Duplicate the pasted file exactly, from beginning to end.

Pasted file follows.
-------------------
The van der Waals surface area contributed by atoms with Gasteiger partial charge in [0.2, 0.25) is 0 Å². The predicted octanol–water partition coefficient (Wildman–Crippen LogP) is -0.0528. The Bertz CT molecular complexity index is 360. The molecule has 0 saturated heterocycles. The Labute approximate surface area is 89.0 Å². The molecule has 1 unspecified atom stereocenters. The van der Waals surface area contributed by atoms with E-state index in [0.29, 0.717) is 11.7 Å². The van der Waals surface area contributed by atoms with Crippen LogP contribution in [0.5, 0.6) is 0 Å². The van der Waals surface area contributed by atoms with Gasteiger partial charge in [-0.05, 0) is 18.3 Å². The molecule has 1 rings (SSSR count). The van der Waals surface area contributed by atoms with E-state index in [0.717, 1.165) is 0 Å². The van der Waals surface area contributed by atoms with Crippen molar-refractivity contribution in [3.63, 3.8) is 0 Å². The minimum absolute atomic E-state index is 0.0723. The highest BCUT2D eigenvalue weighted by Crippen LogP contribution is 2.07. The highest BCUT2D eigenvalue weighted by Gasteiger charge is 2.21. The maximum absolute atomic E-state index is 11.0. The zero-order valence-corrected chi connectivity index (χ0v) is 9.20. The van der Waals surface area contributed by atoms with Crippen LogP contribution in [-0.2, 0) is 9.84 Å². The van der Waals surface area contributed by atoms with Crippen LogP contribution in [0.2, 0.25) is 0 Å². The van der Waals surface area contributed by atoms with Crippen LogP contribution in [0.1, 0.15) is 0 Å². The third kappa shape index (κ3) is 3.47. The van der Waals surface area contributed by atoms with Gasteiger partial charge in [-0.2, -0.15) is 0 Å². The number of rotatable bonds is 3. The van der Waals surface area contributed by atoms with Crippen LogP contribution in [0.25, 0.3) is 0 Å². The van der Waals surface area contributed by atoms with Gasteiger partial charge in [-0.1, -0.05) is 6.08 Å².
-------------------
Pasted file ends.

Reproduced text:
The van der Waals surface area contributed by atoms with Gasteiger partial charge in [0.2, 0.25) is 0 Å². The predicted octanol–water partition coefficient (Wildman–Crippen LogP) is -0.0528. The Bertz CT molecular complexity index is 360. The molecule has 0 saturated heterocycles. The Labute approximate surface area is 89.0 Å². The molecule has 1 unspecified atom stereocenters. The van der Waals surface area contributed by atoms with E-state index in [0.29, 0.717) is 11.7 Å². The van der Waals surface area contributed by atoms with Crippen LogP contribution in [0.5, 0.6) is 0 Å². The van der Waals surface area contributed by atoms with Gasteiger partial charge in [-0.05, 0) is 18.3 Å². The molecule has 1 rings (SSSR count). The van der Waals surface area contributed by atoms with E-state index in [0.717, 1.165) is 0 Å². The van der Waals surface area contributed by atoms with Crippen molar-refractivity contribution in [3.63, 3.8) is 0 Å². The minimum absolute atomic E-state index is 0.0723. The highest BCUT2D eigenvalue weighted by Crippen LogP contribution is 2.07. The highest BCUT2D eigenvalue weighted by Gasteiger charge is 2.21. The maximum absolute atomic E-state index is 11.0. The zero-order valence-corrected chi connectivity index (χ0v) is 9.20. The van der Waals surface area contributed by atoms with Crippen LogP contribution in [-0.2, 0) is 9.84 Å². The van der Waals surface area contributed by atoms with Crippen LogP contribution in [0.2, 0.25) is 0 Å². The van der Waals surface area contributed by atoms with Crippen LogP contribution in [0.1, 0.15) is 0 Å². The third kappa shape index (κ3) is 3.47. The van der Waals surface area contributed by atoms with Gasteiger partial charge in [-0.2, -0.15) is 0 Å². The number of rotatable bonds is 3. The van der Waals surface area contributed by atoms with Crippen LogP contribution in [0.25, 0.3) is 0 Å². The van der Waals surface area contributed by atoms with Gasteiger partial charge in [-0.1, -0.05) is 6.08 Å².